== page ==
Setback to Isro as GSLV launch fails after snag

Written by M Sarita Varma | BV Mahalakshmi | Thiruvananthapuram/ Hyderabad | Updated: Apr 17 2010, 04:20am hrs
The Indian Space Research Organisation (Isro) has tripped in its attempt to join the club of cryogenic rocket technology heavyweights, as the indigeneously designed Geosynchronous Satellite Launch Vehicle (GSLV-D3) failed in its third stage of launch, after two of its engines failed to ignite. The launch vehicle blasted off from the Satish Dhawan Space Centre at Sriharikota on Thursday, but veered off its scheduled trajectory soon after.

The shuttle, built with cryogenic engines, deviated after a few minutes and stopped transmitting data after 500 seconds of launch. Isro, however, said they are happy with the success of first two phases and that the launch of the first indigeneously designed shuttle should be lauded. The next GSLV-D3 will be launched again in a years time, Isro said. Scientists were crestfallen after a 29-hour countdown that got going on Wednesday morning at 11.27 am. They were on tenterhooks soon after launch as there was a change in trajectory during the third stage.

Isro chairman K Radhakrishnan said performance of the vehicle was normal up to the second stage. It was speeding at a velocity of 4.9 km per second. However, we saw the vehicle tumbling and losing control as the two vernier (steering) engines may not have ignited, he said.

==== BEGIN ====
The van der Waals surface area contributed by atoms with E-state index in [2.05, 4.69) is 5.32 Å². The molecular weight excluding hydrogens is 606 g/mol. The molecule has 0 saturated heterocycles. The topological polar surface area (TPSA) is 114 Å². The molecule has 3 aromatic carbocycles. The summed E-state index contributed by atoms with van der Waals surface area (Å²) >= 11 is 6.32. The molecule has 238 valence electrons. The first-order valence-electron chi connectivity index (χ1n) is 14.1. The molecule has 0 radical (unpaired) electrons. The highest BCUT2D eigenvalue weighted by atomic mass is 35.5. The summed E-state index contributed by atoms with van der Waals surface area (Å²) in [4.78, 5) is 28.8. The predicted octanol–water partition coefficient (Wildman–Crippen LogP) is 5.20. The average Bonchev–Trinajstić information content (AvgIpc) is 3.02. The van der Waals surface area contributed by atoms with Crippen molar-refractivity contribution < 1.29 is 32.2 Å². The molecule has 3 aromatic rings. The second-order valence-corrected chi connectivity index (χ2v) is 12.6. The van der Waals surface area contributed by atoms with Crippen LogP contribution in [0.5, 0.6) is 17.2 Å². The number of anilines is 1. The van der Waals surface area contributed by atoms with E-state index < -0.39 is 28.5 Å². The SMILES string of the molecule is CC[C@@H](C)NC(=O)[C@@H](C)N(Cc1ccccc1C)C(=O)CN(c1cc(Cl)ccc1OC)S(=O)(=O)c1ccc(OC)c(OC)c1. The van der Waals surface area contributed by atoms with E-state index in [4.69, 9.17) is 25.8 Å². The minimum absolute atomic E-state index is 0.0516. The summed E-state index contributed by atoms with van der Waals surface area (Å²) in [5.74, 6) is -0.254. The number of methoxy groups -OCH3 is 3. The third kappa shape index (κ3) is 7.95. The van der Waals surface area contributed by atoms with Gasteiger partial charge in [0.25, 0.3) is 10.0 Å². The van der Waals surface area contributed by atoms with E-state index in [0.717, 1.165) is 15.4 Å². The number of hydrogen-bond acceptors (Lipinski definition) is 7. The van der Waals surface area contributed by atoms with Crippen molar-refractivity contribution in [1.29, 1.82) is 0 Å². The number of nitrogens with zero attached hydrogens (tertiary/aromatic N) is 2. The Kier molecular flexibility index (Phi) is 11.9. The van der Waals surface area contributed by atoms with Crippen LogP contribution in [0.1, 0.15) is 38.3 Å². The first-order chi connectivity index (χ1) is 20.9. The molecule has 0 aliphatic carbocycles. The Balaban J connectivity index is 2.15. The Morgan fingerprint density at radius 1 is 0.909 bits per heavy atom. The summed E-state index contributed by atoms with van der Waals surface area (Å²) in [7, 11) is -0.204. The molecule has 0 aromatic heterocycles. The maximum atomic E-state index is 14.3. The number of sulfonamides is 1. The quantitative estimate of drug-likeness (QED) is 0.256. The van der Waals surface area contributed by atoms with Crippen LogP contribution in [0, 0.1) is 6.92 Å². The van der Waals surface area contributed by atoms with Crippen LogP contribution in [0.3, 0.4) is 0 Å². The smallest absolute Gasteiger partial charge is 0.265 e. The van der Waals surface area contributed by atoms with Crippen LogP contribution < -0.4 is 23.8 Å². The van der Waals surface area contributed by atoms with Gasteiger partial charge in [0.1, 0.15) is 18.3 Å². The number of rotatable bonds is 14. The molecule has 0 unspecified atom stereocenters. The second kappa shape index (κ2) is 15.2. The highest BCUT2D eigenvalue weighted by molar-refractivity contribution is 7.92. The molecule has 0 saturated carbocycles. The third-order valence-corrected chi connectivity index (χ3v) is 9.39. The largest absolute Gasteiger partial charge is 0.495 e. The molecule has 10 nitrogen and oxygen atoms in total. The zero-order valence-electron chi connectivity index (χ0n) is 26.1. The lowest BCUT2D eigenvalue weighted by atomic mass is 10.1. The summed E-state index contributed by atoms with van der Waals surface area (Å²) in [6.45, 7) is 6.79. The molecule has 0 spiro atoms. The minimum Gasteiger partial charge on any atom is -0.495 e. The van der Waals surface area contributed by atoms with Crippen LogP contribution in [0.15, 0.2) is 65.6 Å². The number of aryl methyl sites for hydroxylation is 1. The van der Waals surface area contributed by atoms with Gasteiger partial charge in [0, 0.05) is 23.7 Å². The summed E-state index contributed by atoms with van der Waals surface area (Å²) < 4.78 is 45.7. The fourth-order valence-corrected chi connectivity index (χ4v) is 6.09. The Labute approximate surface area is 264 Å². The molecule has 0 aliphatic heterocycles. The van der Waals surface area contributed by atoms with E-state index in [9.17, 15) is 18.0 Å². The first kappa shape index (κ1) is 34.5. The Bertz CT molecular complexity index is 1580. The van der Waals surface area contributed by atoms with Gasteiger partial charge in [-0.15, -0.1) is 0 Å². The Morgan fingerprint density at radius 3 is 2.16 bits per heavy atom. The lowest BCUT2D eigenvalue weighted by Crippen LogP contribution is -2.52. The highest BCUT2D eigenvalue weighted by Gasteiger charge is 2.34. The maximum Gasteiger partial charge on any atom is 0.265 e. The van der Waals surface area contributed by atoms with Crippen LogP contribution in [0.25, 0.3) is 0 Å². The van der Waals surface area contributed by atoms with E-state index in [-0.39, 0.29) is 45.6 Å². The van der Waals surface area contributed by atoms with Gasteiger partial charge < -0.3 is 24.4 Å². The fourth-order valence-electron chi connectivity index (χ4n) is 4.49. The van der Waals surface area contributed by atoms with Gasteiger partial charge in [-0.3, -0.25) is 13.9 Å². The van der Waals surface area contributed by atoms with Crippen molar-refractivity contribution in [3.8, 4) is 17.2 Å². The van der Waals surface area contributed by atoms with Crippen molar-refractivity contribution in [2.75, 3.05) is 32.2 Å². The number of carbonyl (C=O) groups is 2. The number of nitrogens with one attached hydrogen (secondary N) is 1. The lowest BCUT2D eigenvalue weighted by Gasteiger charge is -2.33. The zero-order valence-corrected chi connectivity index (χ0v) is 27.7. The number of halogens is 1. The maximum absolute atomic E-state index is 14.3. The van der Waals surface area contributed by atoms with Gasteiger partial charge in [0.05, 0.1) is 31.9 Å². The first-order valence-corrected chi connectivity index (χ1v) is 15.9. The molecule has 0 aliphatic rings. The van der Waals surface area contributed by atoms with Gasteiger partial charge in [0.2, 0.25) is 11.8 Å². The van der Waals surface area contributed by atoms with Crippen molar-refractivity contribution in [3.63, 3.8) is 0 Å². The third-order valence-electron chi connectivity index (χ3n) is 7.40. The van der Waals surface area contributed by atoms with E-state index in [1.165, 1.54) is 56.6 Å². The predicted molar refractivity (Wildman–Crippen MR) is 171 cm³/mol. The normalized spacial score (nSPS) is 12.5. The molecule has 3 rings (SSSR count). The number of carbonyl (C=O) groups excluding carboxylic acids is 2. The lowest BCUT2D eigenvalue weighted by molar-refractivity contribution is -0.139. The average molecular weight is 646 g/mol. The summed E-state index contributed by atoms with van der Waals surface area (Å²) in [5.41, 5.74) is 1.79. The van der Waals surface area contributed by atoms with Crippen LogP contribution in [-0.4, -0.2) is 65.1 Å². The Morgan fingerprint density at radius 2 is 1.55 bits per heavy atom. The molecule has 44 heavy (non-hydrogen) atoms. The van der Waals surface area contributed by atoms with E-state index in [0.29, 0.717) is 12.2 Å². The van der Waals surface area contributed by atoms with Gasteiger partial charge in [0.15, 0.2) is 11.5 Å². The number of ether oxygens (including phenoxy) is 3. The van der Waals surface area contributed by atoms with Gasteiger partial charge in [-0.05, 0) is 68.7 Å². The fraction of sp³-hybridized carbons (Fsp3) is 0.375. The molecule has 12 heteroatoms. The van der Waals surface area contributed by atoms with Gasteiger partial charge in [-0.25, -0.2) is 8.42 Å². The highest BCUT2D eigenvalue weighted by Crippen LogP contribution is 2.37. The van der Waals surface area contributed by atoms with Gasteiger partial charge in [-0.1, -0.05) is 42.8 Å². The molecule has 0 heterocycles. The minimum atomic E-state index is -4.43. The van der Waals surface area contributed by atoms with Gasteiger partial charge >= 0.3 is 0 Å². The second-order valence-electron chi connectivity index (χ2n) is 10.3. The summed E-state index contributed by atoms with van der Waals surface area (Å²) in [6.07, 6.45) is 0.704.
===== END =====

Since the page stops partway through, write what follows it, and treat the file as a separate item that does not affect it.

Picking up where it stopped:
Radhakrishnan admitted that the mission objectives were not met fully. Isro will be back with the indigenous cryogenic engine flight within a year, he predicted. Only five space-faring countries so far, including the United States, Russia, France Japan and China, are in the club of countries that designed and developed cyrogenic rocket engine technology successfully. India had been in a bid to be its sixth prestigious entrant.

What is special about cryo is that it can be used to put communication satellites weighing more than two tonne on orbit. India had previously imported seven cryogenic engines from Russia, using five of them to launch heavy satellites over the last decade. The technology is intended to launch heavier satellites into high orbits, about 36,000 kilometres (22,000 miles) from the earth, Isro officials said.

For Isro, the mission is only a stepping stone to its more ambitious plan of a manned flight in this decade. Isro chairman had hinted that the outfit was ready to launch Indian astronauts by 2017. It is waiting for the Centres go-ahead for the Rs 124-billion venture which is expected to come in a couple of months.

The Cryo feat took 18 years of R&D sweat in Isro back-stables, Isro director S Sathish told FE.

The work on homespun cryogenic engine had cost approximately Rs 350 crore.